The Great Health Reform Debate: Some Kansas experts weigh in

2 Min Read

May 10, 2012


Kansas Health Institute


Public opinion remains equally split on the Affordable Care Act. The latest monthly tracking poll by the Kaiser Family Foundation shows that 42 percent of Americans hold a favorable opinion of the law while 43 percent oppose it. Those numbers have not changed much in months.

To help Kansans better understand the law, the problems it was intended to address and the issues that prompted Kansas and 25 other states to challenge it in court, the Kansas Health Institute recently talked to several experts. Excerpts from those conversations are featured in this collection of short videos. Each offers an informed perspective on the law and the controversy that surrounds it as the U.S. Supreme Court prepares to rule on its constitutionality.

The videos were produced with funding from the Kansas Health Foundation, the United Methodist Health Ministry Fund, the REACH Healthcare Foundation, the Sunflower Foundation and the Health Care Foundation of Greater Kansas City. They were produced and edited by University of Kansas film professor Kevin Willmott and Miller Meiers, a Lawrence communications firm.

Maynard Oliverius, CEO, Stormont-Vail HealthCare
“The system we have in this country is a failure because people do not have equal access to care.”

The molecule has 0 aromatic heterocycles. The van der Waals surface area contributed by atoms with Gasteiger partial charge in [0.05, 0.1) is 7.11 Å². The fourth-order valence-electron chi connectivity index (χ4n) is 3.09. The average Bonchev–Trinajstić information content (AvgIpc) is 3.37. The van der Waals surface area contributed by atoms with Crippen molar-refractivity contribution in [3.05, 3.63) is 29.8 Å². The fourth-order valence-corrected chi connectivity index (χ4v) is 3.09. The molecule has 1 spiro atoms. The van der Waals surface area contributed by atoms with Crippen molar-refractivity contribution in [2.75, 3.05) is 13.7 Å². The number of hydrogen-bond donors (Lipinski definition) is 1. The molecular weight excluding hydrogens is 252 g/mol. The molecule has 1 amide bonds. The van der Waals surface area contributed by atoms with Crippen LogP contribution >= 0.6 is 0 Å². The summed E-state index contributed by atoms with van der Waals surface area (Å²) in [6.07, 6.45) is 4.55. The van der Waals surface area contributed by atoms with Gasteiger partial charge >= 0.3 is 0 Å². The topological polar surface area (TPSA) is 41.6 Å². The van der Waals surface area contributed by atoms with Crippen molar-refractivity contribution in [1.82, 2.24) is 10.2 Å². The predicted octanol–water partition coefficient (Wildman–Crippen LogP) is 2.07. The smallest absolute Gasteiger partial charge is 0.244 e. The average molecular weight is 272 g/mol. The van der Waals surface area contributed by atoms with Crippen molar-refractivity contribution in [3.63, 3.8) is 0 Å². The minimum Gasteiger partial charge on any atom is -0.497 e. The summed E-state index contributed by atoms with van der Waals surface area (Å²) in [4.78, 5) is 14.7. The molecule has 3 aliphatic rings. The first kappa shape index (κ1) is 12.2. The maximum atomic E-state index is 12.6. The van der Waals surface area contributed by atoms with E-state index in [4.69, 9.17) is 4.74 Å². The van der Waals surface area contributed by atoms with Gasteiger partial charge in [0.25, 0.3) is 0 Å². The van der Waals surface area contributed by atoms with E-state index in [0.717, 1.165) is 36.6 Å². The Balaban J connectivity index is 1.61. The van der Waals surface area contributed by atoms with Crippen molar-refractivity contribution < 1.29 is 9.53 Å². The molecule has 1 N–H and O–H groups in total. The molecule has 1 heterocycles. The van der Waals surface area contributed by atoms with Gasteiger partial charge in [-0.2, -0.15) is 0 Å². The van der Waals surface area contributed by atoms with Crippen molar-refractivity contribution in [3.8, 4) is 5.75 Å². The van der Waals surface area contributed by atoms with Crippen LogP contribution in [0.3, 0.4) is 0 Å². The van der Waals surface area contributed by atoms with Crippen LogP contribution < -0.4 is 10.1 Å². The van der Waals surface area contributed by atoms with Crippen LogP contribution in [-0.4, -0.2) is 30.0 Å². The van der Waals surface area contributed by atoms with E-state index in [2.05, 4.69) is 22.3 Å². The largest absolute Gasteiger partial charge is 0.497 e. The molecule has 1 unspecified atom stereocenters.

Sandy Praeger, Kansas Insurance Commissioner
“If we’re going to get our arms around the cost, I think we have to get everyone in the market.”


Derek Schmidt, Kansas Attorney General
“Congress may not exercise a power that it does not have … and that’s what we’re fighting about in terms of the individual mandate.”


Matt All, General Counsel and Vice President, Blue Cross Blue Shield of Kansas
“The problems of health care really are the problems of insurance.”


Suzanne Schrandt, Senior Analyst, Kansas Health Institute
“Polls tell us that people really do not understand what’s in the law.”


Jay Angoff, Acting Regional Director, U.S. Department of Health and Human Services
“When people understand what’s in the act, they like it.”



About Kansas Health Institute

The Kansas Health Institute supports effective policymaking through nonpartisan research, education and engagement. KHI believes evidence-based information, objective analysis and civil dialogue enable policy leaders to be champions for a healthier Kansas. Established in 1995 with a multiyear grant from the Kansas Health Foundation, KHI is a nonprofit, nonpartisan educational organization based in Topeka.

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